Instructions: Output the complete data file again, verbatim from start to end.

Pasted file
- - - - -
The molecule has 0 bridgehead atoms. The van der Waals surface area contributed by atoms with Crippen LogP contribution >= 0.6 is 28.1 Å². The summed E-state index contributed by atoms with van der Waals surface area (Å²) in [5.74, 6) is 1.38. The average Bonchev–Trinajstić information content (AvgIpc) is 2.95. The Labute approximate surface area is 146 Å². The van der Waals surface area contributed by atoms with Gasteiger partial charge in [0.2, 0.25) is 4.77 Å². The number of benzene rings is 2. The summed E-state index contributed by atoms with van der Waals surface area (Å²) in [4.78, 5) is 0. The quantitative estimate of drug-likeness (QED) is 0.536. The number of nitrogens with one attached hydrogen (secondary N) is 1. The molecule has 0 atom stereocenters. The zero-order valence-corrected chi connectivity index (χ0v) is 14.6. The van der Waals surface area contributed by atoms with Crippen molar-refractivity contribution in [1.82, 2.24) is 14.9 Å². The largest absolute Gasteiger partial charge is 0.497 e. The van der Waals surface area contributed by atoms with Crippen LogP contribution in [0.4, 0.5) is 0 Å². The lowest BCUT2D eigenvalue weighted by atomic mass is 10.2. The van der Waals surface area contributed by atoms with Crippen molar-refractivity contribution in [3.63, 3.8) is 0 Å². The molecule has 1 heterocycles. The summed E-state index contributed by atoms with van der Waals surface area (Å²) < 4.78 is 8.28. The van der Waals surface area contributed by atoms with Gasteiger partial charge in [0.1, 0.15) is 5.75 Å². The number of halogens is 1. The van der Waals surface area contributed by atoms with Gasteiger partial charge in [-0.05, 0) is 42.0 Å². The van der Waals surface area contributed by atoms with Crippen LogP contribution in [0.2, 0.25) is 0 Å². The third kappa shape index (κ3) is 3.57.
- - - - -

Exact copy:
The molecule has 0 bridgehead atoms. The van der Waals surface area contributed by atoms with Crippen LogP contribution >= 0.6 is 28.1 Å². The summed E-state index contributed by atoms with van der Waals surface area (Å²) in [5.74, 6) is 1.38. The average Bonchev–Trinajstić information content (AvgIpc) is 2.95. The Labute approximate surface area is 146 Å². The van der Waals surface area contributed by atoms with Gasteiger partial charge in [0.2, 0.25) is 4.77 Å². The number of benzene rings is 2. The summed E-state index contributed by atoms with van der Waals surface area (Å²) in [4.78, 5) is 0. The quantitative estimate of drug-likeness (QED) is 0.536. The number of nitrogens with one attached hydrogen (secondary N) is 1. The molecule has 0 atom stereocenters. The zero-order valence-corrected chi connectivity index (χ0v) is 14.6. The van der Waals surface area contributed by atoms with Crippen molar-refractivity contribution in [1.82, 2.24) is 14.9 Å². The largest absolute Gasteiger partial charge is 0.497 e. The van der Waals surface area contributed by atoms with Crippen LogP contribution in [0.4, 0.5) is 0 Å². The lowest BCUT2D eigenvalue weighted by atomic mass is 10.2. The van der Waals surface area contributed by atoms with Crippen molar-refractivity contribution in [3.63, 3.8) is 0 Å². The molecule has 1 heterocycles. The summed E-state index contributed by atoms with van der Waals surface area (Å²) < 4.78 is 8.28. The van der Waals surface area contributed by atoms with Gasteiger partial charge in [0.1, 0.15) is 5.75 Å². The number of halogens is 1. The van der Waals surface area contributed by atoms with Gasteiger partial charge in [-0.05, 0) is 42.0 Å². The van der Waals surface area contributed by atoms with Crippen LogP contribution in [0.2, 0.25) is 0 Å². The third kappa shape index (κ3) is 3.57.